A Verizon error resulted in a “cascading catastrophic failure.”
After last month’s ‘catastrophic failure’ on Google Cloud due to a bad configuration, Google Cloud Platform (GCP) has suffered another multi-hour problem. This time, Google doesn’t quite consider it an outage, even though it was causing a spike in latency for customers.
Google said Tuesday’s “disruptions” to Google Cloud Networking and Load Balancing were caused by physically damaged fiber bundles serving its us-east1 data center in South Carolina.
The issues were first posted at 10:25 Pacific Time on Google’s status page, which has several updates detailing its response and explanation for why the disruptions were happening.
Google has mitigated the damaged fiber by “electively rerouting some traffic to ensure that customers’ services will continue to operate reliably until the affected fiber paths are repaired”.
Despite these measures, the cloud provider warned that some customers will still see higher than usual latency until it fixes the damaged fiber, which it expects to do within the next 24 hours and will fully resolve the latency problems.
An individual who claimed to work for Google Cloud using the handle ‘boulos’ on Hacker News popped into a thread on the site to correct comments that the networking issue meant the region was “down” – although boulos admitted that “network latency spiking up for external connectivity is bad”.
Another Hacker News user, ‘mrweasel’ challenged the explanation that the region technically wasn’t down.
“As one of my old bosses said: I don’t care that the site/service is technically running, if the customers can’t reach it, then IT’S DOWN,” wrote mrweasel.
Another user said mrweasel’s boss was “nitpicking” over words during a crisis and sacrificing “accuracy and precise understanding”.
Mrweasel countered that it was accurate: “From a business perspective the site was down. Nitpicking is telling him: No it is in fact up, the customer just can’t use it.”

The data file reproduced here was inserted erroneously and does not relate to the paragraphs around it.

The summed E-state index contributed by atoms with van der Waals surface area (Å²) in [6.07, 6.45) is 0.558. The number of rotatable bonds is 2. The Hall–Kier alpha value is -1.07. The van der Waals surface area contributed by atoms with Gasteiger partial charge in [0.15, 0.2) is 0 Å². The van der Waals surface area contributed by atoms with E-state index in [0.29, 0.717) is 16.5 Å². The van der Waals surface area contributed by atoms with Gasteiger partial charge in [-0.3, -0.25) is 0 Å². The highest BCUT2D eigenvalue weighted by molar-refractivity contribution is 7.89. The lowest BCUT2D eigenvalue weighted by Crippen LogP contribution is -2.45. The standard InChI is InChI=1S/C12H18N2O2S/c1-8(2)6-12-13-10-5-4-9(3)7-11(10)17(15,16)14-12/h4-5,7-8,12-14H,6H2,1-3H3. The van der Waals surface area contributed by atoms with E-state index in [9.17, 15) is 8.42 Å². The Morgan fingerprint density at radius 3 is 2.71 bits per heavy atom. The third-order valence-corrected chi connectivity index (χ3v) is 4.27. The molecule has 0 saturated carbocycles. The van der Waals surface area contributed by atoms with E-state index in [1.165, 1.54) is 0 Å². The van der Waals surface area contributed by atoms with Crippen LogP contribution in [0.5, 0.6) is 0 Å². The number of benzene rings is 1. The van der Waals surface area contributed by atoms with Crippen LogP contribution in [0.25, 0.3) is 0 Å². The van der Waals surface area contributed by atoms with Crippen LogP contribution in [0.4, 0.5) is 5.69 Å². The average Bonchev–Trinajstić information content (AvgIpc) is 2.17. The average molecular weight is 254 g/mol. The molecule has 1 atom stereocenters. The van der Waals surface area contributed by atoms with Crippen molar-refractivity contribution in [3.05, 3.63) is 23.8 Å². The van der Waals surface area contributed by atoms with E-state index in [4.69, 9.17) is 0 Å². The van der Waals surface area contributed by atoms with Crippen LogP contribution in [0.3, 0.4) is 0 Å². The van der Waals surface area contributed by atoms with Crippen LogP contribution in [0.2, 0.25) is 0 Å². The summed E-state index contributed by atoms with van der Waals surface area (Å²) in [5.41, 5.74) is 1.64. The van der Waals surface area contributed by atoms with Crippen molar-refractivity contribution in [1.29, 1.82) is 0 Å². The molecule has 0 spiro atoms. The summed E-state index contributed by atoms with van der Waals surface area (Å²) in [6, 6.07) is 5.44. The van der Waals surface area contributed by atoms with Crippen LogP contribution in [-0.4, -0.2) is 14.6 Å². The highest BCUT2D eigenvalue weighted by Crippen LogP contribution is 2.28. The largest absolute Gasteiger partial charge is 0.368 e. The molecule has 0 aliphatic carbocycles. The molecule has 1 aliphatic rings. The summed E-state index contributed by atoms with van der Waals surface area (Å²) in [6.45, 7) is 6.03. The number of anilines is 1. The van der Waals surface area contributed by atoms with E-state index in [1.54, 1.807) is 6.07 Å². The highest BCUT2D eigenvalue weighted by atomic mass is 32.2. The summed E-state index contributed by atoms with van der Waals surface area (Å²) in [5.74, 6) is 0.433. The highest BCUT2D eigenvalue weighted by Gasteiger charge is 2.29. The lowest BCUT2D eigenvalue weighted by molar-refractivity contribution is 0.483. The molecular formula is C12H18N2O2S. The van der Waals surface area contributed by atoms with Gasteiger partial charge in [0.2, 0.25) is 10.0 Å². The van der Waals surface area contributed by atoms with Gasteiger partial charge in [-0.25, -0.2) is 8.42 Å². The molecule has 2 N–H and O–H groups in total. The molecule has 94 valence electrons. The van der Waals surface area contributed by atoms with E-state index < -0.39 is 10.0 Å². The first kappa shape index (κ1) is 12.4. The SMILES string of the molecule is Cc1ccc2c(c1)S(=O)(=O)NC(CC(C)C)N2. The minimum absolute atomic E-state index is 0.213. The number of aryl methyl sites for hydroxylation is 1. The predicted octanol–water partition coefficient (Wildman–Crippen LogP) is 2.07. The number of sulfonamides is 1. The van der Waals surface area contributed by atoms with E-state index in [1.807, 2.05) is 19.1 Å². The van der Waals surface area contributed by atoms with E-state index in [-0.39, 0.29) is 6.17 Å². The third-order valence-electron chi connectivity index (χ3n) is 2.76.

Bolous explained that he or she had intervened because of “confusion” among commenters who claimed the region was down.
“During an outage is a tricky time for comms, so short corrections are best until a full postmortem can be done,” wrote boulos.
A ‘david-cako’ who claimed to work for AWS chimed in: “I work for AWS. There is typically a balance that has to be struck when sharing information with customers. I would imagine this goes for most companies, which is why it isn’t until a post-mortem that the messaging is fully refined.”
Like Google, popular CDN provider Cloudflare has suffered two outages in the past week and has done plenty of explaining. The first was blamed on a Verizon internet-routing error that caused a “catastrophic cascading failure”.
The second, on Tuesday, was caused by an internal “bad software deploy” that triggered an unprecedented CPU spike on its equipment. The outage only lasted 30 minutes, but impacted every single data center Cloudflare operates across the globe.
Visitors to sites that depend on Cloudflare were met with 502 ‘bad gateway’ error messages.
“Unfortunately, one of these rules contained a regular expression that caused CPU to spike to 100 percent on our machines worldwide. This 100 percent CPU spike caused the 502 errors that our customers saw. At its worst traffic dropped by 82 percent,” wrote Graham-Cumming.
He admitted the company’s testing procedures were “insufficient” and said they are currently under review. The widespread impact was because the new WAF rules were “deployed globally in one go”.